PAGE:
– user12097764
    Nov 13 '19 at 21:28
30

Over the past 30 days, about 30% of regex questions were closed, and nearly 80% were answered. So at a glance it appears we're beating Sturgeon's Law by a fair margin; that's not too shabby for a topic that cross-cuts so many other areas of expertise.

Looks to me like Regex is alive and well!

1
  • Appears closed is the keyword here. Marked duplicates are closed, out of the search stream. So are ones on hold. Difference is hold requires a consensus of 5 votes. Where as duplicates are a one man show.
    – user12097764
    Oct 21 '19 at 21:35
15

You may be a regex expert, but you are a few years late registering on the site if you want to answer a lot of "new" regex questions. I remember that when I started answering here, I wasn't even aware of the concept of duplicate. That's normal. You learned that concept the hard way, I'm sorry for you.

It seems that a lot of regex questions have been answered already by other experts on the site. So a lot of regex questions are duplicate and that will be more and more true.

Some vigilant users try to be very quick at closing the questions if they're duplicate, just to avoid extra noise of same questions & answers again. Sometimes they're wrong. You can ping them if you think they are (use their full name, see how comment replies work) but you better have good arguments. If your arguments are convincing, other users may follow you and help you reopen the question.

Just like python questions, C questions, Java questions, like high-traffic tag questions when the technology is well established.

I suggest that you:

  • pick the best regex questions (score > 500), see the answers and try to add something new if you can
  • try to find some unanswered regex questions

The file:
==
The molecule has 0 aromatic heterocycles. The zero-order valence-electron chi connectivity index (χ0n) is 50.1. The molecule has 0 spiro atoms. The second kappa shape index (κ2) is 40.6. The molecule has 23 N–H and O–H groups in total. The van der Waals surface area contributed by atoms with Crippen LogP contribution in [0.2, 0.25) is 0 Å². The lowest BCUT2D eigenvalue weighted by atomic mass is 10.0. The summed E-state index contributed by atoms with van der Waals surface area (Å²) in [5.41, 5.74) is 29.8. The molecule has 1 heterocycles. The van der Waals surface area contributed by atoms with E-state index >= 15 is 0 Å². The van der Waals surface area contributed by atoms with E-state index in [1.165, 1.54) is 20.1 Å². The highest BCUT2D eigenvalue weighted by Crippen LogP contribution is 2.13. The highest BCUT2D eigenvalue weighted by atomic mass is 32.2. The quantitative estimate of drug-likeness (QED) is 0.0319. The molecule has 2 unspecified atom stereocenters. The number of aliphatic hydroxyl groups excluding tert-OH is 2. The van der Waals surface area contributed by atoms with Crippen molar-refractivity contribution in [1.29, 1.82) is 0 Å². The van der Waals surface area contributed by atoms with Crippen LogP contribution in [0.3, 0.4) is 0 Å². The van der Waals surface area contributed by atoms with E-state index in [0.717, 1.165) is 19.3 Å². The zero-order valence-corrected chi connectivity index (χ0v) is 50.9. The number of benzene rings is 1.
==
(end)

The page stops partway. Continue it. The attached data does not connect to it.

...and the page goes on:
• try to find some questions about relatively "new" parts of regex
  • specialize in some language tags (all languages have subtle differences when it comes to regex (for instance see Python 3.7.4: 're.error: bad escape \s at position 0', a python 3.7 regex question, that doesn't apply to python 3.6 - disclaimer: I answered that one, along with 12 others in 2019 where I got at least 1 upvote. Note that I'm not a regex expert. Also note that some of them where closed as duplicates after I answered :))
  • check if a duplicate exists before answering a regex question that looks easy to you,

There's still room for answering questions that won't be closed as duplicate in the regex tag.

7
  • Your answer is loaded with hints for a successful experience finding just the right algorithm for what you need. Regex inherently is not language dependent. It is an art that custom crafts a solution to search and manipulate text. Solutions cant be collected and used as a menu to order pies. It can't be pigeon holed and reused. I've looked at almost all of the regex solutions on StackOverflow submitted within the last 10 years. Every single one of them take the wrong approach. It's a game of ignorance. Wile you think your giving me advice, I assure you, you're not.